Not long ago, I was in a synagogue, surrounded by toddlers, trying to pray in Hebrew.
As singer Rick Recht led us in choruses of “lai, lai, lai,” plus some simple phrases and hand motions, we sang about the crossing of the Red Sea.
Then we signed - with our hands - the Sh’ma, the passage from Deuteronomy that begins with, “Hear O Israel, the Lord your God is one God.” We sang “Oseh Shalom,” about the Sabbath, and the leader then taught us about charity.
“That’s what you do when you’re a Jew,” he sang as my 3-year-old jumped up and down on the pew, entranced by the lively music.
I was never into kiddie devotions, and one agonizing four-month tour teaching Sunday school for fifth-grade boys destroyed any desire to return to children’s ministries. But once you get a little moppet of your own, the inevitable questions arise as to how to teach her or him about the Big Guy.
“Pastors rarely analyze what a truly spiritual child looks like or what it takes to produce one,” wrote Becky Fisher in Ministry Today magazine.
Nor do they recognize one. By sixth grade, I was writing essays on the Last Judgment. All I got in return was boring confirmation classes.
What does it take to train a child? I visited the Sixth and I Historic Synagogue in Northwest D.C. and a Methodist church in Northern Virginia with an innovative children’s ministry to find out.
If I took anything away from the evening at the synagogue, it’s that it is never too early to school your youngster in spiritual matters.
“Music is the best tool for Jewish education,” Mr. Recht said. “It has an ability to connect youth in a fun and positive and meaningful way to their faith in a way that other types of academic presentation struggle with.
“Judaism is not just about dogma, it’s about traditions and rituals,” he added. “When music accompanies those experiences, it captures those feelings and becomes the soundtrack for those experiences.”
In other words, music carries an emotional wallop that cements the spiritual lesson.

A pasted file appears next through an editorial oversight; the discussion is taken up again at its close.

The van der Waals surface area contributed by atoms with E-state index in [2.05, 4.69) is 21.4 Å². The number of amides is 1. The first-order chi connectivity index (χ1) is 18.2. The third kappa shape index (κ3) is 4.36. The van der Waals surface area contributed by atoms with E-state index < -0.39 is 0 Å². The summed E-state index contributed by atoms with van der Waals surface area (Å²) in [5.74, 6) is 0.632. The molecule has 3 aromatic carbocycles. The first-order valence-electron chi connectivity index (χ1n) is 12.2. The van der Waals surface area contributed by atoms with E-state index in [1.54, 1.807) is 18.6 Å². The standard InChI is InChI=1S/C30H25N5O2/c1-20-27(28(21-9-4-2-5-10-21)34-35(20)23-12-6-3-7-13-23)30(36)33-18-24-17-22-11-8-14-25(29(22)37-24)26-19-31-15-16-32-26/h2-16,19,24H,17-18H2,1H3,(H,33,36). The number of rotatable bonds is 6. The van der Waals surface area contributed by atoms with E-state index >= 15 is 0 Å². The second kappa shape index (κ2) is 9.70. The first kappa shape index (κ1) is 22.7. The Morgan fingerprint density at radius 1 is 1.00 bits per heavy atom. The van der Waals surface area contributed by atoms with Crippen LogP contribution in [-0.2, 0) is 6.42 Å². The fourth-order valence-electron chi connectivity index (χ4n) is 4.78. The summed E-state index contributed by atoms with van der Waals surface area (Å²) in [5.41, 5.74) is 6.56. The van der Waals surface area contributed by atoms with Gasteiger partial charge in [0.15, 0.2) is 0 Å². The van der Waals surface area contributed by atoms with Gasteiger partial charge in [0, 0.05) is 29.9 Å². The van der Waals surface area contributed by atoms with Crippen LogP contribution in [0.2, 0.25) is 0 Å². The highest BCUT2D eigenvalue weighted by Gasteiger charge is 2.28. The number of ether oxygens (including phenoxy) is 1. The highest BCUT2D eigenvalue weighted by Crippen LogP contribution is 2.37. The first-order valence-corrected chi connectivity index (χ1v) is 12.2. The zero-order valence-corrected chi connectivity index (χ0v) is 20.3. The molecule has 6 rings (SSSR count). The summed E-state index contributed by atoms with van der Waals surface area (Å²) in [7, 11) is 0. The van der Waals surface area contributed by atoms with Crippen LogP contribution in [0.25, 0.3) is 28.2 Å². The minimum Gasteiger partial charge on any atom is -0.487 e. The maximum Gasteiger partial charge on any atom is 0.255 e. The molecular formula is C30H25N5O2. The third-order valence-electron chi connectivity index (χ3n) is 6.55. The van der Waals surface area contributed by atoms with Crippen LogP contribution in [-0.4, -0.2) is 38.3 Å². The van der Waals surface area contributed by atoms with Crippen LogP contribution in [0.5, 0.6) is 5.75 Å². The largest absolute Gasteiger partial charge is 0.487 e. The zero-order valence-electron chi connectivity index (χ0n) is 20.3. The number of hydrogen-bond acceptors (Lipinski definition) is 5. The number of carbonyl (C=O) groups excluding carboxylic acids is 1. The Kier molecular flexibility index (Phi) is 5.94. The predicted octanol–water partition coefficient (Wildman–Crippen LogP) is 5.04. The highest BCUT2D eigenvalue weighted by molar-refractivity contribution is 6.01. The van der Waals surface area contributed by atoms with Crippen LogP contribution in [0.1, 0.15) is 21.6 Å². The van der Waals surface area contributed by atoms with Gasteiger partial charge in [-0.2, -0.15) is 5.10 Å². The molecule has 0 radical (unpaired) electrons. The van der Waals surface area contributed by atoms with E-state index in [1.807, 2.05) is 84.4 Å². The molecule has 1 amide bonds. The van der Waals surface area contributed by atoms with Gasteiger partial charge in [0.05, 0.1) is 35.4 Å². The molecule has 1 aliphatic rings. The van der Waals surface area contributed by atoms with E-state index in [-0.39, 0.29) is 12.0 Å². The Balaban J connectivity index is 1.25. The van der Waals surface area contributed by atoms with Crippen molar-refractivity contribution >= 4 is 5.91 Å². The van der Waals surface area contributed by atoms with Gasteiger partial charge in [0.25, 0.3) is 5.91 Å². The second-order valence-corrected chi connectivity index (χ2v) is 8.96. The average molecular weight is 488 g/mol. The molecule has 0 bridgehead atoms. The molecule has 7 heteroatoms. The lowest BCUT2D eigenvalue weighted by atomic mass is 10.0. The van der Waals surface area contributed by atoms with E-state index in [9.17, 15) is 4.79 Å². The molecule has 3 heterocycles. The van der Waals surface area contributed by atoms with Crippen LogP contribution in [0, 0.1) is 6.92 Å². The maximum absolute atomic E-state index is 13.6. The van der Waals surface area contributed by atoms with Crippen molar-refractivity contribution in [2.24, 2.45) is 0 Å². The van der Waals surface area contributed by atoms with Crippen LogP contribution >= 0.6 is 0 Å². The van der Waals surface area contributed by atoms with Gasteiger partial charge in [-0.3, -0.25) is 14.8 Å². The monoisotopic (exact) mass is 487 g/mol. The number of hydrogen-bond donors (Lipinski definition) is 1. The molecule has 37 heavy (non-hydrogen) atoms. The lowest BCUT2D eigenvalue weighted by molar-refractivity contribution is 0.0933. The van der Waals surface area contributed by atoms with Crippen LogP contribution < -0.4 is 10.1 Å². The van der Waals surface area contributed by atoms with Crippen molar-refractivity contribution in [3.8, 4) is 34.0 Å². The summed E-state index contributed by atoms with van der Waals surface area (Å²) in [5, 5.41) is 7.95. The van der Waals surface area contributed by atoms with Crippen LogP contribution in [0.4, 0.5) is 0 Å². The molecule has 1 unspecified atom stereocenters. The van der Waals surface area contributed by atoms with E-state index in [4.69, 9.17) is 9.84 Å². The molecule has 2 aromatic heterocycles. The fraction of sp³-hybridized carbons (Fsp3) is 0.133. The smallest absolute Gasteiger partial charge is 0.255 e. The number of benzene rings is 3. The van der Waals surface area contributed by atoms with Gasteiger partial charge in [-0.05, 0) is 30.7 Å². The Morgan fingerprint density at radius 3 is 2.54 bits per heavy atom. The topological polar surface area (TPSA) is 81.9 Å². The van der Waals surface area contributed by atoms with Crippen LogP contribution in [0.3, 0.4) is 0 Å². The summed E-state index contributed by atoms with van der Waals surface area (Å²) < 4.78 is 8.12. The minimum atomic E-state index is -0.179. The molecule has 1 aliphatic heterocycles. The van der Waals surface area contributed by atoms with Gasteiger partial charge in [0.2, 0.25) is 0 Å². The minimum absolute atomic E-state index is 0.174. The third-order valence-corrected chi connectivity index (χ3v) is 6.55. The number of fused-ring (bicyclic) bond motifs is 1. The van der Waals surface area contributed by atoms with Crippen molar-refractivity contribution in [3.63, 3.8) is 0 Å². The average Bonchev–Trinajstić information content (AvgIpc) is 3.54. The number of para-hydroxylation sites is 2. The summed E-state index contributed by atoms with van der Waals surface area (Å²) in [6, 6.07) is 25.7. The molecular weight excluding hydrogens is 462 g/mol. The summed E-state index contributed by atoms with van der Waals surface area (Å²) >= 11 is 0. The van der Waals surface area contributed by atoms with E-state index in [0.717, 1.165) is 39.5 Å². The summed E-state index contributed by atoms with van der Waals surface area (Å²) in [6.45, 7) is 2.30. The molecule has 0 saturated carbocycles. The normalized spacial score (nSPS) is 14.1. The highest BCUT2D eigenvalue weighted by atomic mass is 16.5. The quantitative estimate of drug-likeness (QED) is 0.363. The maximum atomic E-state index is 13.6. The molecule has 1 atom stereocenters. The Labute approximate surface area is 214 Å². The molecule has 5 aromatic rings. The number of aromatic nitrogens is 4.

I dropped by the “Prayground,” a new kids ministry sponsored by Del Ray United Methodist Church in Alexandria. Six months in the planning, the effort depends heavily on volunteers to help usher, operate puppets and oversee the sound system.
When we arrived, there were two colorful bunches of balloons at the front. Each of the 20 to 25 children were given a rattle to shake.
The half-hour program included lively music and hand motions. Kids were encouraged to share “mad, sad or glad” thoughts - for which they received a “fruit of the Spirit” sticker - and a chance to place their offerings in a huge metal crayon, which is how my daughter coaxed me out of all my loose change.
“A penny in my pocket, a dollar in my shoe,” vocalist Melissa Jarvis sang as the kids gathered coins. “When I give them up to Jesus, there’s nothing He can’t do.”
Mark Mrini, the pastor, said a handful of new families have joined the church since the once-a-month “Prayground” began last fall as an experiment in kid-sized worship.
“Churches think all that we need to do with kids is fill them with information,” he said. “Children are spiritual people and there’s no reason why they can’t experience God in worship.”
cJulia Duin’s Stairway to Heaven column runs Thursdays and Sundays. Contact her at jduin@washington times.com.